While this extreme view might have been well-intentioned, reflecting the cypherpunk spirit of the crypto community, it is also fairly naive. Anyone with a basic understanding of law, economics or computer science should easily understand that not all human interaction can — or should — be regulated by code alone. Recently, Lessig himself called out this “really embarrassing inversion of my slogan”.

Let’s take economics (the discipline I am most qualified to talk about): The theory of incomplete contracts describes that not all future states of the world can be known, and therefore legal contracts tend to be “incomplete” — the gap being filled by the interpretation of courts of law when necessary. This, of course, also means that most contracts cannot be represented by code alone, since this would require knowledge of all future states of the world that are relevant to the respective contract (and by the way: no, AI does not solve this). The challenge is thus to figure out which types of contracts — or which parts thereof — can be represented by code. Where this is the case, code tends to do a better job than the law, since it is transparent and deterministic. In these circumstances, rule enforcement via code is cheaper, faster and less prone to error. But where this is not the case, we still need legal frameworks and infrastructure to fill the gap.

A nuanced approach will take the best of both worlds: It is not code OR law, it is code AND law. By optimizing the interplay between the two based on their respective strengths and weaknesses, we have a shot at achieving the best results for the humans that use code-based infrastructure.

2) Aren’t root nodes effectively controlling the system?

No. While root nodes are an integral part of the Q Protocol and are critical for the enforcement of protocol rules, they certainly do not control it. This is true both in relation to the Q Protocol itself as well as to other applications or DAOs that use Q’s governance opt-in features.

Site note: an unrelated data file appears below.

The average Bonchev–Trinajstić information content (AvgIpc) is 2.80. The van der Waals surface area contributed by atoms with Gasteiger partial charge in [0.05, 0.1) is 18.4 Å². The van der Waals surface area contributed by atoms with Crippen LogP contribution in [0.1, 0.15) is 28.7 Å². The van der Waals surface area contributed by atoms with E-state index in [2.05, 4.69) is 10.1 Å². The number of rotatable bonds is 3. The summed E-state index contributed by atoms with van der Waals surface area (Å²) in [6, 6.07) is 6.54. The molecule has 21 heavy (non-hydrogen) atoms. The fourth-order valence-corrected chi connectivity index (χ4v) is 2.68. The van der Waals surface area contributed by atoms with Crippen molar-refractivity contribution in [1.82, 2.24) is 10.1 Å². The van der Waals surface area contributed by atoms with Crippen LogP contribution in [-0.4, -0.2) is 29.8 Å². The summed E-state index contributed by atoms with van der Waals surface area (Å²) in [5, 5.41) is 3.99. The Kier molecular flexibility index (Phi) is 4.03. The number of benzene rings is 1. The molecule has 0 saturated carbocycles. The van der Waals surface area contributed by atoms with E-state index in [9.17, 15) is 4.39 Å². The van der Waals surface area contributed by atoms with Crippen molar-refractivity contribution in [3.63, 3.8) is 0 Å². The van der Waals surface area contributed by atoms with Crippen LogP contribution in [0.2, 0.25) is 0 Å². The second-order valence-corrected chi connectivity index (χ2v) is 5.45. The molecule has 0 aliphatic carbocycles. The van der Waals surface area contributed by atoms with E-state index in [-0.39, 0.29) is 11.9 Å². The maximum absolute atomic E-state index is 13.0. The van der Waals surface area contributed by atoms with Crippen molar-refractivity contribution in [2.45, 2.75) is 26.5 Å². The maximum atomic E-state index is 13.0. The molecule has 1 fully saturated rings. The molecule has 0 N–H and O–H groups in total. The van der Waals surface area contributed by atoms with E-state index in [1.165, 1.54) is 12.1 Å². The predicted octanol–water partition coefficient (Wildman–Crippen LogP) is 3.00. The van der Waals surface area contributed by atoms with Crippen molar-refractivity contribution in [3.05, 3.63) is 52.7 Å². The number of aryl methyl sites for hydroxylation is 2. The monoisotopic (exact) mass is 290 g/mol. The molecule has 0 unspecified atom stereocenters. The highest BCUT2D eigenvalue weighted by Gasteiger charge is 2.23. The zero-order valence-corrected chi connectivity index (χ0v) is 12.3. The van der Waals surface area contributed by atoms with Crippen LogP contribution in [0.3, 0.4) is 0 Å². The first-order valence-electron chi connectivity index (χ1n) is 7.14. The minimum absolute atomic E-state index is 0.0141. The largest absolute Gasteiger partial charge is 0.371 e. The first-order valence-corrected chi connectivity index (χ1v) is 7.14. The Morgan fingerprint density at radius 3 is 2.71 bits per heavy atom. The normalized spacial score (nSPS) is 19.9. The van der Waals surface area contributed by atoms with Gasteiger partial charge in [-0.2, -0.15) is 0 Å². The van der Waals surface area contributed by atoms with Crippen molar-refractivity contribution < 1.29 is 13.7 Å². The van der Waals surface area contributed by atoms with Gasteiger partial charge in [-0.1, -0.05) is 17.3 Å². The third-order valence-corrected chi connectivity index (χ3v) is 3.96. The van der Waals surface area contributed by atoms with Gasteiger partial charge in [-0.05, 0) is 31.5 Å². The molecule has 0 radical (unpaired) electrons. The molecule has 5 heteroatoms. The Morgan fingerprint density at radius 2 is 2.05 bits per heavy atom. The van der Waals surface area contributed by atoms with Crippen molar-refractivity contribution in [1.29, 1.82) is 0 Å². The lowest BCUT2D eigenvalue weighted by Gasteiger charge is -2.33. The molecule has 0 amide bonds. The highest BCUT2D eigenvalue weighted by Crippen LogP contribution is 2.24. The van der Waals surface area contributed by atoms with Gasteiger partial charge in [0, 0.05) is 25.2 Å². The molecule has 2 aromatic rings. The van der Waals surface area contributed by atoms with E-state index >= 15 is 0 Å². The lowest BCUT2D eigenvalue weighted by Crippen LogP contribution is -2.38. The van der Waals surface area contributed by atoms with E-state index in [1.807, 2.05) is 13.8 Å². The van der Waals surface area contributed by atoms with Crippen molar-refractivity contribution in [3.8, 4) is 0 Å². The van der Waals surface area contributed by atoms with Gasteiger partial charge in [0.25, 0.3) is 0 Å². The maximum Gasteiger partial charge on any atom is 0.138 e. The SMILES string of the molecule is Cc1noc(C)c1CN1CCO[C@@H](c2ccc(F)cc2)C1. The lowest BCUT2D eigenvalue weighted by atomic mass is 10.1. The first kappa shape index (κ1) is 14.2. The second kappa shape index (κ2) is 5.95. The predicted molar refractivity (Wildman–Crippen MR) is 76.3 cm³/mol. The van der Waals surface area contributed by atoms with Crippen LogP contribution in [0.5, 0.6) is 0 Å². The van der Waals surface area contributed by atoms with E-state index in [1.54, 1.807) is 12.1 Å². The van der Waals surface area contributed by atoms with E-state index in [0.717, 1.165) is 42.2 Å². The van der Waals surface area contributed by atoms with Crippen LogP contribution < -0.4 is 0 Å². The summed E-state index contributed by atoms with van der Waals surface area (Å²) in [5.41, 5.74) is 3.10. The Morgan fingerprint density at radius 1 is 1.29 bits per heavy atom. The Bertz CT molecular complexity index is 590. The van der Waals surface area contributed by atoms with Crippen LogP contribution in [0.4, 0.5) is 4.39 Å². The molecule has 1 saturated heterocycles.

Here is some background information to better understand the role of root nodes:

  • The role of root nodes, including their rights and obligations, is defined in the Q Constitution. They do not have any formal powers beyond those that are given to them in the Q Constitution.
  • Root nodes are not involved in block production. Therefore, they cannot actively alter or censor the state of the Q Blockchain.
  • All changes to the Q Protocol are effected via constitution changes. Root nodes can veto such changes on the basis that they do not comply with the Q Constitution, but not on any other grounds. They are strictly bound by the Q Constitution and have a clearly defined scope of discretion within which they make decisions.
  • Root nodes are free to participate in discussions and propose constitution changes. However, as there is no concept of “rough social consensus” in Q, their role in such discussions is not different from that of any other QGOV token holder.
  • For other dApps, DAOs or protocols that integrate into the Q governance framework and use Q’s opt-in governance features, root nodes’ roles and responsibilities are just as clearly defined, and are always based on an active opt-in of the respective dApp, DAO or protocol.